Adjusting Scotland's Block Grant for new Tax and Welfare Powers: Assessing the Options
Reports & Briefings
The Scotland Bill, currently making its way through the Houses of Parliament, will transfer a range of tax and spending powers from Westminster to the Scottish Parliament. At the same time, an adjustment will have to be made to Scotland’s block grant funding from Westminster. Alongside things like changes to borrowing powers and fiscal institutions, these block grant adjustments (BGAs) form a key part of the new “fiscal framework” Scotland will require when these powers are transferred.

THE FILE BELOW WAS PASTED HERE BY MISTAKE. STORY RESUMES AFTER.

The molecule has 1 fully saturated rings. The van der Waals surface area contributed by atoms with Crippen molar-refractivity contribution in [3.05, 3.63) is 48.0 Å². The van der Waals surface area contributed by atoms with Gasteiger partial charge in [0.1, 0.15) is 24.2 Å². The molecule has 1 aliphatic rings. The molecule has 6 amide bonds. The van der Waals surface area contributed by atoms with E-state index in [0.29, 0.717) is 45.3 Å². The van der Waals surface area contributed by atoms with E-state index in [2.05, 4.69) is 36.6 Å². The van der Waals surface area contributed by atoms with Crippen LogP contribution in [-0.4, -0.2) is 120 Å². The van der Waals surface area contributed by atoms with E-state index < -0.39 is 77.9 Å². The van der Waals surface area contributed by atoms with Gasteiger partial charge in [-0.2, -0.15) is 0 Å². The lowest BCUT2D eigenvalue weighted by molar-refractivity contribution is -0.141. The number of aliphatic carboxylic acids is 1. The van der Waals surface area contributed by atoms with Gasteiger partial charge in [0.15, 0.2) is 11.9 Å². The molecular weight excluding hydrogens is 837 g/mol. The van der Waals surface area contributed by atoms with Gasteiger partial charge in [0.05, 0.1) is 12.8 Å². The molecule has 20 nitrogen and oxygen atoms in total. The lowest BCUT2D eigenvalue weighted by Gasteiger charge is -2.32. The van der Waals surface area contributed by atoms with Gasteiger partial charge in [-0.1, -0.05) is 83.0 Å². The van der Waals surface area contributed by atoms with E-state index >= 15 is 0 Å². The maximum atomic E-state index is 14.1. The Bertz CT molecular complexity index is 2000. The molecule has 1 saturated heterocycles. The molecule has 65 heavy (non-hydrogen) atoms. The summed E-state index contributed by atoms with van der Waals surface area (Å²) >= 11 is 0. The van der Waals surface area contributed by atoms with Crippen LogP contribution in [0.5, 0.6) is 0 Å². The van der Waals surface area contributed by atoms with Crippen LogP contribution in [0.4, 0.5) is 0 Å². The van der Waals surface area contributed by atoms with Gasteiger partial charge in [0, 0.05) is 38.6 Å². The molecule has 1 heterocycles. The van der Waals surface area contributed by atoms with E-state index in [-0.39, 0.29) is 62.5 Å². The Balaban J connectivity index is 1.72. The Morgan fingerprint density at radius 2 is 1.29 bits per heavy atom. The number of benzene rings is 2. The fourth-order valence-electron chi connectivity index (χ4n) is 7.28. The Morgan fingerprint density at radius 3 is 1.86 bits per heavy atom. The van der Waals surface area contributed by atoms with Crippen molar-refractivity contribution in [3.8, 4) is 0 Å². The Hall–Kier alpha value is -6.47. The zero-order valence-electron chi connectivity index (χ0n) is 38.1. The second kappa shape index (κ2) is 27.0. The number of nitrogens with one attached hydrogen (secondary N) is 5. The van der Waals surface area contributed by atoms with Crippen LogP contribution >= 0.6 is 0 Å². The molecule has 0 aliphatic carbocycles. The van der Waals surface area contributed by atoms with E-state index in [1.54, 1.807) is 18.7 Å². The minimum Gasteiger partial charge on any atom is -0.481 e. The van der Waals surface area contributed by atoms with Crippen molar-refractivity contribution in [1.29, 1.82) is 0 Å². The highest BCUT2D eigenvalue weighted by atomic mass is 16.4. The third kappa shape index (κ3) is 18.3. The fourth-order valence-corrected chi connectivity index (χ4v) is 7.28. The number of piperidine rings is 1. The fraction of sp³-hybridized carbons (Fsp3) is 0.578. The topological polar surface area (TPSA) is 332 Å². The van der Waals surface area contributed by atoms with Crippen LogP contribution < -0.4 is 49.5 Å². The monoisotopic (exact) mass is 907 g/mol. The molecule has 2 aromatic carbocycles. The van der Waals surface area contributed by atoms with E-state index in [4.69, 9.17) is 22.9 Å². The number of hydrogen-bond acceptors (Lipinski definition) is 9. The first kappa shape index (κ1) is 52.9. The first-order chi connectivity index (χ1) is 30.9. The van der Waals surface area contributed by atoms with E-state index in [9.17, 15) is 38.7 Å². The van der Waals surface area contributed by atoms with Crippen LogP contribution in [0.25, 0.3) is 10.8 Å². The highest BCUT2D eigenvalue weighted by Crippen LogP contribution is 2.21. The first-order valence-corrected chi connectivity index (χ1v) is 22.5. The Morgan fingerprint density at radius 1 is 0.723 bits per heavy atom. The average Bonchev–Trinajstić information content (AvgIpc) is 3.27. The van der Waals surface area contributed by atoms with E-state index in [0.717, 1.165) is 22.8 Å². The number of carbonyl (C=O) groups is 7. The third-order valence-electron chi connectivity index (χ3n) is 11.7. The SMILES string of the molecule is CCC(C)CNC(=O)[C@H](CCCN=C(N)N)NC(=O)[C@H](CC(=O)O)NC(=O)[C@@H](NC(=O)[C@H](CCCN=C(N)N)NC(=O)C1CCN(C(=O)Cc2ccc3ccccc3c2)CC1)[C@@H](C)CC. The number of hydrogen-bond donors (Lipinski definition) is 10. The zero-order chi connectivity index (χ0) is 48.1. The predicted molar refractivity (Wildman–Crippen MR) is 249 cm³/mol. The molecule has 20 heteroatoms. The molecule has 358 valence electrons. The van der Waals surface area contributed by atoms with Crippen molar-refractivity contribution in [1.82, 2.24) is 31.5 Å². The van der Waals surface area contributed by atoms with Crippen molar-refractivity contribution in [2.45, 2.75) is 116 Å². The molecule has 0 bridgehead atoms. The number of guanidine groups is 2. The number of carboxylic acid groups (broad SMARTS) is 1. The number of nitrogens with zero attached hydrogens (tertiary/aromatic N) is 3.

Unlike the tax and welfare powers, the fiscal framework is not part of the Scotland Bill. The report of the Smith Commission, on which the Bill is based, did not have the time (or perhaps the expertise) to design the fiscal framework. Instead, it laid down a number of principles for its design. This paper focuses on the effects of different options for determining the BGAs, and how these fit in with the Smith Commission’s design principles. It finds that the precise way in which the BGAs are indexed over time could mean differences of over a billion pounds a year in the Scottish Government’s budget after a relatively short period of time. Its analysis suggests that the Smith Commission’s principles may not be workable and are not mutually compatible. It also argues that there would be real merit in a more fundamental reassessment of devolved government finance – including the Barnett Formula. A more radical reform might help address some of the difficulties this paper identifies.
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